OLIAEE: Yes. The Islam regime didn't even want soccer to be this powerful in the country, but they could not get rid of it (laughter) because people would be so upset. So women, because they were banned from the stadium in 1981, it's one of the many public places they cannot enter, including buses, you know, parks, the ocean. There's places in the ocean where only men can go. The stadium is a way to have pride in your country even after so much hardship. And by not allowing women to experience that in a live form, it was a cruel kind of punishment towards them. At that time, women suppression and absence became the symbol that the Islamic regime had power and was doing well.

KELLY: Shima, how did you go about reporting this? Could the women you wanted to speak with speak freely with you?

OLIAEE: Sara that you just played a clip from, from Episode 3 - that is not her real name. She's actually still in Iran. There were times when I could not reach Sara for days at a time, and I thought something had happened to her. It's once you are known as someone who opposes the regime, you're never really safe again. It's so hard to trust anyone, including me. It was a total new level of journalism for me. Like, I just - I'd never reported on a population of people that could be killed at any time and who were still living in the trauma they were describing.

KELLY: And you're - the podcast captures the struggle, the resistance. It also - you also capture moments of joy. And I want to let people hear a little...


KELLY: ...Bit of that. There's this moment - some of the activists you were following are actually about to get into a match. This is Iran, about to play Korea 2009.


UNIDENTIFIED PERSON #1: (Non-English language spoken).

UNIDENTIFIED PERSON #2: (Non-English language spoken).

UNIDENTIFIED PERSON #3: (Non-English language spoken).

KELLY: That's them in the car.

OLIAEE: (Laughter).

KELLY: And then you capture when they actually get in. They're there. They get to see it.


UNIDENTIFIED PERSON #1: You always watch TV. But when you enter the actual place, it's totally different - the vibe, the sound. It's like from two dimension to three dimension.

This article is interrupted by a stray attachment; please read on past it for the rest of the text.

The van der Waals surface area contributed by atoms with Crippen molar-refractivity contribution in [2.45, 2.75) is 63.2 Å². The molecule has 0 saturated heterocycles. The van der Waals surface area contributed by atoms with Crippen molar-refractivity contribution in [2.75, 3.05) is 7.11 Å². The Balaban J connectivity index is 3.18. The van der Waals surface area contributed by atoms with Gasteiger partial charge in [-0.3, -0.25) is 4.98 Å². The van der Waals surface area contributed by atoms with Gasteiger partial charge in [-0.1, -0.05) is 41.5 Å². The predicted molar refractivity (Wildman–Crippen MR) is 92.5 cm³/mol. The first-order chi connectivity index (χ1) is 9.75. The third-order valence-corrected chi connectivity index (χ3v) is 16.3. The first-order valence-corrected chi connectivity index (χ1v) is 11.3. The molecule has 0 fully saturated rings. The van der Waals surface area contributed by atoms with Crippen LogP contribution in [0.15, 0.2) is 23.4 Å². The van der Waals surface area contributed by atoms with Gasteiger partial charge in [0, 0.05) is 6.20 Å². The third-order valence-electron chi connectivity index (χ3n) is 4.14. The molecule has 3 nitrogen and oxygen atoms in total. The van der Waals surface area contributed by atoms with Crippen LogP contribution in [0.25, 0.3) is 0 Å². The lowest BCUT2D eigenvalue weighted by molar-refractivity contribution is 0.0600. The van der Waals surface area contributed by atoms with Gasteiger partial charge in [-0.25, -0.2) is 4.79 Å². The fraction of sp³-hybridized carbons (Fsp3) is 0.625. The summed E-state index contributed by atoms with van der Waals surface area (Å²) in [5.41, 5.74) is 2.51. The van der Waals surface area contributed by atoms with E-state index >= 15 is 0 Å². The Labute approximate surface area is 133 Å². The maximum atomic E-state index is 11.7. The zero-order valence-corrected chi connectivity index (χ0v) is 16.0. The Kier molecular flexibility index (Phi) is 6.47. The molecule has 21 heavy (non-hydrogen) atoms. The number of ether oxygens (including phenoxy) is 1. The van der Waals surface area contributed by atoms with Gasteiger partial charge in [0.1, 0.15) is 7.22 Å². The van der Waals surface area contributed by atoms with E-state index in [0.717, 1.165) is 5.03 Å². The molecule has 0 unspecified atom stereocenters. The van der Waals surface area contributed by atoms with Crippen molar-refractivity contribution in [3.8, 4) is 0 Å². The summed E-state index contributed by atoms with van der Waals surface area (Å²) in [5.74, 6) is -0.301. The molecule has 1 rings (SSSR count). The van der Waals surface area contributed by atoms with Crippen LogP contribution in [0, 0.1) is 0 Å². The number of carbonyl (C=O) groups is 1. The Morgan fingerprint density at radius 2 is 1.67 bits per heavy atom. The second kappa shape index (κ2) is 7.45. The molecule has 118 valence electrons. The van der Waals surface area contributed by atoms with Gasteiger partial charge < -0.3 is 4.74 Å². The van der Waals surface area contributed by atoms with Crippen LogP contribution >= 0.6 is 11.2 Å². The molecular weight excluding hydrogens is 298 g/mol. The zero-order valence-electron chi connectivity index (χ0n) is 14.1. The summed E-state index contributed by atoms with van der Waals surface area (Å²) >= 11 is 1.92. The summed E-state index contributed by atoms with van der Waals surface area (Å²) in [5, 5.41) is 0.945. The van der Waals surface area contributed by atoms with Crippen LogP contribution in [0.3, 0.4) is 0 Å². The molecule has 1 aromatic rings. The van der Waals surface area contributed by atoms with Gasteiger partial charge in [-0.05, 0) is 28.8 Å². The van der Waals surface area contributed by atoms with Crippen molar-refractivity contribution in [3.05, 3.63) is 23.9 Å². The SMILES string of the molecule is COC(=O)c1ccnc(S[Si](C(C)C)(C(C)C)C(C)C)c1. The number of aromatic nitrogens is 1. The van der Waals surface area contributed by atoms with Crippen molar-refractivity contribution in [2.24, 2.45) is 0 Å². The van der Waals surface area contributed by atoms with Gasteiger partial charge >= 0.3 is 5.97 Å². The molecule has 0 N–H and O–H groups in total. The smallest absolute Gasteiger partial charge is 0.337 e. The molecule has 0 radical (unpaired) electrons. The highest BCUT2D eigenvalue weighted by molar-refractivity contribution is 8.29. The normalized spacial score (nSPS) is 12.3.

KELLY: Shima, give us the context to understand that moment.

OLIAEE: Yes. So there's this ragtag group of women who are named the White Scarves because - I don't - I kind of don't want to give it away why they are named that, but you find out in Episode 3. And they make it their mission to infiltrate the national stadium, which has been renamed Azadi, meaning freedom, Stadium, as they are told they are no longer allowed inside. So this group of women come up with, like, plots and schemes in order to infiltrate Azadi Stadium. And through an extraordinary chain of just, like, happenstance and luck, somehow they end up being police escorted into the stadium and through the three security gates. And they watched this game, and they recorded all of it.

What's so exciting as an audio producer is to hear the sounds of girls inside Iran. One of the things growing up as an Iranian American that I saw was I thought the sound of Iran was men screaming in the streets. You know, the hostage crisis had been seared in my brain. And so that was what I thought the sound of Iran was. And hearing from the Iranian girls - one of my dreams with this series was I wanted to replace our ideas of what Iran sounds like with the sounds of Iranian women and girls singing, laughing, protesting, giggling, like, rebelling. And that's exactly what I got because the White Scarves shared.


UNIDENTIFIED CROWD: (Singing in Non-English language).

KELLY: That is Shima Oliaee, creator and host of the new podcast "Pink Card." Thank you very much.

OLIAEE: Thank you so much. I really appreciate it.

(SOUNDBITE OF MUSIC) Transcript provided by NPR, Copyright NPR.

Kai McNamee
[Copyright 2024 NPR]
Mary Louise Kelly is a co-host of All Things Considered, NPR's award-winning afternoon newsmagazine.